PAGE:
According to the FDIC, the net income attributable to JPMorgan Chase Bank N.A. for the quarter ending March 31, 2008 was $2.134 billion. At that time there were 8,494 FDIC-insured banks with a total net income of $19.347 billion. That means that prior to the financial collapse in 2008, JPMorgan Chase’s net income represented only 11 percent of all profits at FDIC-insured banks. (For the key reason that almost 4,000 banks have disappeared since the first quarter of 2008, you can thank federal regulators rubber-stamping bank mergers.) 

So what happened in 2008? As chaos and panic reigned, federal regulators allowed Jamie Dimon to buy up Bear Stearns when it collapsed as well as Washington Mutual and bring them under the umbrella of JPMorgan Chase. When Dimon bought Washington Mutual (WaMu) in September 2008, it was the largest savings and loan in the U.S. with $309 billion in assets.

Now, flash forward to the spring of 2023 when there was another bank panic – this time at non-conventional regional banks. Who did federal regulators sell the collapsed First Republic Bank to? They rubber-stamped the sale to JPMorgan Chase – despite it already being the riskiest and largest bank in the U.S.

For why the structure of the U.S. financial system is allowed to veer from one crisis to the next, see our report last week on the sick, revolving door culture between Washington and Wall Street that is tolerated by the U.S. Congress.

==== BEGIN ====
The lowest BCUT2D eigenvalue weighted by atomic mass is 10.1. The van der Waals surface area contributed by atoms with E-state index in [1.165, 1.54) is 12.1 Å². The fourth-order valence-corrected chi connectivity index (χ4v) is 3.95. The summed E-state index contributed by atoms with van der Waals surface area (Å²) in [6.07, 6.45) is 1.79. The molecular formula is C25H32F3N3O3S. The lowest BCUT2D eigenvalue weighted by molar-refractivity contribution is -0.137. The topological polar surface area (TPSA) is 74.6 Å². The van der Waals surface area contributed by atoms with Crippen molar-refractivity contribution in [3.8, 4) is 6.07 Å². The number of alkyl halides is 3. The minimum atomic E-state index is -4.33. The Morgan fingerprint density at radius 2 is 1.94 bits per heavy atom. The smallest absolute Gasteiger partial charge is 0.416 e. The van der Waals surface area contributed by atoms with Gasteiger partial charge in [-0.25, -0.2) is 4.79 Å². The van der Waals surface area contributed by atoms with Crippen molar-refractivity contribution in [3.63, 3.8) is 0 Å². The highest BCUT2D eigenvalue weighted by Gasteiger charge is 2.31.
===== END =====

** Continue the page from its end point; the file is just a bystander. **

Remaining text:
There is another giant red flag in the statistics on the chart below, which we captured from the FDIC’s quarterly statistics at a glance for the first quarter of 2024 versus the first quarter of 2008. While deposits have grown by 148 percent at FDIC-insured banks, the dollar amount of loans at the same banks has grown by a paltry 52 percent.

FDIC Bank Earnings -- 1st Qtr 2024 Versus 1st Qtr 2008

What are the giant casino banks doing with the tens of billions of dollars they could be using for loans to grow American businesses, foster innovation, create well-paying jobs, and keep the United States competitive on the world stage? They are using tens of billions of dollars to buy back their own stock and prop up its share price – which, in turn, delivers multi-million dollar “performance” stock bonuses to men in the corner offices of the banks — like Jamie Dimon. (See Jamie Dimon Has Spent $117 Billion Propping Up JPMorgan’s Share Price with Buybacks in 10 Years; He’s Counting on Trump’s MAGA Crowd to Rescue Him.)

In July of 2017, Thomas Hoenig, then Vice Chair of the FDIC, sent a letter to the U.S. Senate Banking Committee. He made these points in his letter:

“[If] the 10 largest U.S. Bank Holding Companies [BHCs] were to retain a greater share of their earnings earmarked for dividends and share buybacks in 2017 they would be able to increase loans by more than $1 trillion, which is greater than 5 percent of annual U.S. GDP.

“Four of the 10 BHCs will distribute more than 100 percent of their current year’s earnings, which alone could support approximately $537 billion in new loans to Main Street.

“If share buybacks of $83 billion, representing 72 percent of total payouts for these 10 BHCs in 2017, were instead retained, they could, under current capital rules, increase small business loans by three quarters of a trillion dollars or mortgage loans by almost one and a half trillion dollars.”

Congress failed to meaningfully reform the Wall Street megabanks after the crash of 2008. The U.S. economy has paid the price as banking regulators sleepwalk into the next crisis.